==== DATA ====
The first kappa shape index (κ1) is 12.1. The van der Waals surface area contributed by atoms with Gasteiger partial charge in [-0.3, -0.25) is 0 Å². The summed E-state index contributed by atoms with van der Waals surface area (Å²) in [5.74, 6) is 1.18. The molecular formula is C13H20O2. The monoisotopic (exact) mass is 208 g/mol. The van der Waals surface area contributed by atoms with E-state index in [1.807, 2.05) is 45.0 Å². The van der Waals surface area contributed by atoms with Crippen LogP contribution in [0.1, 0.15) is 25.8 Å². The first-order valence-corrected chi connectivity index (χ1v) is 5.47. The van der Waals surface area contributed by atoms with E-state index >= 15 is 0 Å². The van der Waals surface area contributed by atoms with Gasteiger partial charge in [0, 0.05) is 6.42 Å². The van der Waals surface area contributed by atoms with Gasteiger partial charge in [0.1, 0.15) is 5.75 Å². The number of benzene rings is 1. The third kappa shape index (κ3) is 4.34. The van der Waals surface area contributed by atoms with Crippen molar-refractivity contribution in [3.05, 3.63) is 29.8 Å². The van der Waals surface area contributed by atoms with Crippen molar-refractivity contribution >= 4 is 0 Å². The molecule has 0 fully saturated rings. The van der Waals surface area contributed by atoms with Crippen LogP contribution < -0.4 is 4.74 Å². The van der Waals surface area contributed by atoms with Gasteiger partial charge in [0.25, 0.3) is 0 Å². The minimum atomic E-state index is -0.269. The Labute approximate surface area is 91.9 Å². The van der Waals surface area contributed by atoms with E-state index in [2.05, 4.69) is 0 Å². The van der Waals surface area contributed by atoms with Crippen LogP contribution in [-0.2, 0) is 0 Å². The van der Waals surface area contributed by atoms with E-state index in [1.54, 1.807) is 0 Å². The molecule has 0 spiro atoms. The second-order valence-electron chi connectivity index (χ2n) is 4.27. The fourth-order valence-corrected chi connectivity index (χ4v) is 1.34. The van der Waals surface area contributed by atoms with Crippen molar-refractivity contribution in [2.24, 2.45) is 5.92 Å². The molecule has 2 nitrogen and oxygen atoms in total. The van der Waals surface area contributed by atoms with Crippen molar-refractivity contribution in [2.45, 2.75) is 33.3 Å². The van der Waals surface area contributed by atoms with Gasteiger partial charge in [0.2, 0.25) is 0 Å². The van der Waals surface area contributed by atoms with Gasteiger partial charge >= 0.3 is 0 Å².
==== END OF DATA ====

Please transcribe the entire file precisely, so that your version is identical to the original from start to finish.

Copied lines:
The first kappa shape index (κ1) is 12.1. The van der Waals surface area contributed by atoms with Gasteiger partial charge in [-0.3, -0.25) is 0 Å². The summed E-state index contributed by atoms with van der Waals surface area (Å²) in [5.74, 6) is 1.18. The molecular formula is C13H20O2. The monoisotopic (exact) mass is 208 g/mol. The van der Waals surface area contributed by atoms with E-state index in [1.807, 2.05) is 45.0 Å². The van der Waals surface area contributed by atoms with Crippen LogP contribution in [0.1, 0.15) is 25.8 Å². The first-order valence-corrected chi connectivity index (χ1v) is 5.47. The van der Waals surface area contributed by atoms with E-state index >= 15 is 0 Å². The van der Waals surface area contributed by atoms with Gasteiger partial charge in [0, 0.05) is 6.42 Å². The van der Waals surface area contributed by atoms with Gasteiger partial charge in [0.1, 0.15) is 5.75 Å². The number of benzene rings is 1. The third kappa shape index (κ3) is 4.34. The van der Waals surface area contributed by atoms with Crippen molar-refractivity contribution in [3.05, 3.63) is 29.8 Å². The van der Waals surface area contributed by atoms with Crippen molar-refractivity contribution >= 4 is 0 Å². The molecule has 0 fully saturated rings. The van der Waals surface area contributed by atoms with Crippen LogP contribution < -0.4 is 4.74 Å². The van der Waals surface area contributed by atoms with Gasteiger partial charge in [0.25, 0.3) is 0 Å². The minimum atomic E-state index is -0.269. The Labute approximate surface area is 91.9 Å². The van der Waals surface area contributed by atoms with E-state index in [2.05, 4.69) is 0 Å². The van der Waals surface area contributed by atoms with Crippen LogP contribution in [-0.2, 0) is 0 Å². The van der Waals surface area contributed by atoms with E-state index in [1.54, 1.807) is 0 Å². The molecule has 0 spiro atoms. The second-order valence-electron chi connectivity index (χ2n) is 4.27. The fourth-order valence-corrected chi connectivity index (χ4v) is 1.34. The van der Waals surface area contributed by atoms with Crippen molar-refractivity contribution in [2.24, 2.45) is 5.92 Å². The molecule has 2 nitrogen and oxygen atoms in total. The van der Waals surface area contributed by atoms with Crippen molar-refractivity contribution in [2.45, 2.75) is 33.3 Å². The van der Waals surface area contributed by atoms with Gasteiger partial charge in [0.2, 0.25) is 0 Å². The van der Waals surface area contributed by atoms with Gasteiger partial charge >= 0.3 is 0 Å².